As part of CityVerve cyclists were recruited to use sensor-enabled bike lights which collect data that feeds into the CityVerve BT Transport Data Hub. This data can be used to inform how cycling infrastructure and facilities can be improved. The bike light is designed specifically to be daylight visible, enhancing cyclist safety in all lighting conditions, flashing brighter and faster in riskier situations such as at road junctions and roundabouts.
The aim is to collect data to better understand the experiences of cyclists. This offers participating cyclists the opportunity to contribute to future planning and policies. It is hoped that this in turn will encourage an increase in the number of people cycling.
See.Sense is an innovative cycling technology company who have designed sensor-enabled bike lights, based in Northern Ireland. They partnered with British Telecom (BT) to enable 180 cyclists across Manchester to use the lights. The See.Sense light sensors, known as ICONs, connect via Bluetooth to an Android app. The app transmits anonymised data on the cyclist’s environment e.g. quality of the road surface, as well as cycling routes, collisions and near-miss events. This data is passed to CityVerve BT Transport Data Hub.
The IoT data feeds are collated by the data hub.The information is available for innovators and city planners. The hub will also share data with the CityVerve Platform of Platforms (POP), currently at a concept stage. The intention is that the data will help developers turn innovative ideas into applications to support the improvement of cycling infrastructure, and help create policies to promote cycling in the city.
• Engagement with the cycling community as participants; a successful marketing campaign helped raise the profile of the opportunity.By working through partners, no marketing spend was needed.
• Engagement was supported by the project providing subsidised bike lights (the purchase of the bike lights was aided by funds from CityVerve and See.Sense).
• See.Sense are an innovative organisation and embracing the opportunity to share their product was crucial.
• As with any data project, access to data analytics expertise has been essential.
• Support for the wider project, in particular Manchester City Council, including baseline information on existing cycling infrastructure provided a good basis on which to build.
See.Sense were winners of a BT competition. This included funding to help develop their product in partnership with BT. See.Sense have a good profile (e.g. voted ‘Best Bike Gadget’ by readers of road.cc, the UK’s biggest online cycling website). Manchester City Council is a key stakeholder via the CityVerve project.
Challenges & solutions
The main challenges were:
• recruiting cyclists and maintaining engagement;
• data protection and privacy;
• analysis of the data and translating the findings into policy and actions to implement change.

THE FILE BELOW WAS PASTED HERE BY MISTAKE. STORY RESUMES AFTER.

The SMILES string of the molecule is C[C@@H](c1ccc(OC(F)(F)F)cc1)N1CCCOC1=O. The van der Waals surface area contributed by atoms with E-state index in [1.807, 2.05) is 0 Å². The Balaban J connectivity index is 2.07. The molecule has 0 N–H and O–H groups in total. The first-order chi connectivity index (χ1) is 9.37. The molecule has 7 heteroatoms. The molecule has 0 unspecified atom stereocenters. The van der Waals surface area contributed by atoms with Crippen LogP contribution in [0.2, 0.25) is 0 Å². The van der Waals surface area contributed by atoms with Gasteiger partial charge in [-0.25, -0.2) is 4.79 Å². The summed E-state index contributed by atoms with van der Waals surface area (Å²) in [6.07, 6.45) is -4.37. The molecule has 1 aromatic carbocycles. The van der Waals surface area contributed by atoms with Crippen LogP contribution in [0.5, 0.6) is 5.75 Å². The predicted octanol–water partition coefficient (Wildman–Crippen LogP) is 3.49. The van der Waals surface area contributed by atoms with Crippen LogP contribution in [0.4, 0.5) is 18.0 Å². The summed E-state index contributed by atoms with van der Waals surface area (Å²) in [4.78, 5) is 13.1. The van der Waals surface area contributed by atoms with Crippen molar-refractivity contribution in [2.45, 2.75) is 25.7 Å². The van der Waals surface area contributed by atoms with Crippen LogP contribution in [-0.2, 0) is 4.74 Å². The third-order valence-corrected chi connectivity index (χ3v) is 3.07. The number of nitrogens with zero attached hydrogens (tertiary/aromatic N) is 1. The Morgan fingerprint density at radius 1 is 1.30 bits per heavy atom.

Recruiting cyclists was facilitated by providing the ICON lights to cyclists (these were already know to and popular with the cycling community). The lights were subsidised as part of the trial and were made available to participants for £10 instead of the market price of £80. Participating cyclists can keep the lights at the end of the trial. Over 400 applications to participate in the trial were received. The over-subscription meant that a short survey was used to help select participants and to be reflective of the demographic profile of the typical commuter cyclist. For example a gender balance and a broad age range of participants.
To address the issues around data privacy protection, all data is aggregated in the hub and not linked to a specific person. Participants are able to select privacy options. Training was provided for participants on how to keep their data safe.
An on-going engagement strategy was used to ensure that cyclists had the right ratio of interaction. It was important that participants did not lose interest due to information overload or by not being kept up to date. Access to expertise and analytics capabilities via the CityVerve BT Transport Data Hub gave the ability to process the data.
Implementation of actions based on the data will beat a later stage of the project.
• The initial learning was how to engage with the cycling community and to sustain these relationships.
• Achieving a representative pool of cyclists who reflected the average commuter profile.
• An understanding of the value of real-time data and how to use this to improve cycling infrastructure and inform policies, particularly in relation to cycling safety. This should help to identify ways of reducing the barriers to cycling.
• A potential outcome of the project is collaboration with Dublin City Council and their See.Sense pilot. This offers scope to increase the data set being held and an opportunity to share and replicate learning. For more information. www.smartdublin.ie/see-sense
• Offering an SME the opportunity to have a closed trial for data collection at scale, and showing how their unique crowd sourced data can be used to reduce barriers to cycling, particularly around safety.
Sandra Stincic – firstname.lastname@example.org
Irene McAleese – Irene@seesense.cc
Twitter: @seesense_cc @bt_uk